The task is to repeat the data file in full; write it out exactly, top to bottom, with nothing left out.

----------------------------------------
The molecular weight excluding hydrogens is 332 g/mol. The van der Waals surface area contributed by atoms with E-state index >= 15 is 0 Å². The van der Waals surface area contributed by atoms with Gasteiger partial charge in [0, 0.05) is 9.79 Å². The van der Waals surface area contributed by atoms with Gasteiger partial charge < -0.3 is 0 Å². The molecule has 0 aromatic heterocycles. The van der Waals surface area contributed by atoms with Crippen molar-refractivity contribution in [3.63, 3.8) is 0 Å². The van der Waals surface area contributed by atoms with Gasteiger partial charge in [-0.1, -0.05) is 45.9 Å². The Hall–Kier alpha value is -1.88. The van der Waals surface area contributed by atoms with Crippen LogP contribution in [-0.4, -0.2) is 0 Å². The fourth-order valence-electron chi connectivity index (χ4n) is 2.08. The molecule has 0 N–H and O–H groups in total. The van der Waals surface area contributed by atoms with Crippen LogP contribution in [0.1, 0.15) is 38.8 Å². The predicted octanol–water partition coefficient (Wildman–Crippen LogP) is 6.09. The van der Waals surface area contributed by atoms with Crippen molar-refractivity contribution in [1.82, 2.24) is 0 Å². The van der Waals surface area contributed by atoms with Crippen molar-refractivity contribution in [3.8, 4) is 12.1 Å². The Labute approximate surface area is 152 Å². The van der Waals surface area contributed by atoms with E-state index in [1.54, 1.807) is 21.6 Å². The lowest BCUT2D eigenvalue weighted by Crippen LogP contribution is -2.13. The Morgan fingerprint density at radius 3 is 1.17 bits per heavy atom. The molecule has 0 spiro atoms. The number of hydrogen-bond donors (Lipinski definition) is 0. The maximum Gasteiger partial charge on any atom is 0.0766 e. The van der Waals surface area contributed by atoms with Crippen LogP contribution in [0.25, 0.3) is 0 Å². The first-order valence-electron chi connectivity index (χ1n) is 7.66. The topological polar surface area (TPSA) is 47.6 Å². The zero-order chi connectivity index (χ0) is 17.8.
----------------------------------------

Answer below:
The molecular weight excluding hydrogens is 332 g/mol. The van der Waals surface area contributed by atoms with E-state index >= 15 is 0 Å². The van der Waals surface area contributed by atoms with Gasteiger partial charge in [0, 0.05) is 9.79 Å². The van der Waals surface area contributed by atoms with Gasteiger partial charge < -0.3 is 0 Å². The molecule has 0 aromatic heterocycles. The van der Waals surface area contributed by atoms with Crippen molar-refractivity contribution in [3.63, 3.8) is 0 Å². The van der Waals surface area contributed by atoms with Gasteiger partial charge in [-0.1, -0.05) is 45.9 Å². The Hall–Kier alpha value is -1.88. The van der Waals surface area contributed by atoms with Crippen LogP contribution in [-0.4, -0.2) is 0 Å². The fourth-order valence-electron chi connectivity index (χ4n) is 2.08. The molecule has 0 N–H and O–H groups in total. The van der Waals surface area contributed by atoms with Crippen LogP contribution in [0.1, 0.15) is 38.8 Å². The predicted octanol–water partition coefficient (Wildman–Crippen LogP) is 6.09. The van der Waals surface area contributed by atoms with Crippen molar-refractivity contribution in [1.82, 2.24) is 0 Å². The van der Waals surface area contributed by atoms with Crippen molar-refractivity contribution in [3.8, 4) is 12.1 Å². The Labute approximate surface area is 152 Å². The van der Waals surface area contributed by atoms with E-state index in [1.54, 1.807) is 21.6 Å². The lowest BCUT2D eigenvalue weighted by Crippen LogP contribution is -2.13. The Morgan fingerprint density at radius 3 is 1.17 bits per heavy atom. The molecule has 0 spiro atoms. The number of hydrogen-bond donors (Lipinski definition) is 0. The maximum Gasteiger partial charge on any atom is 0.0766 e. The van der Waals surface area contributed by atoms with Crippen LogP contribution in [0.25, 0.3) is 0 Å². The first-order valence-electron chi connectivity index (χ1n) is 7.66. The topological polar surface area (TPSA) is 47.6 Å². The zero-order chi connectivity index (χ0) is 17.8.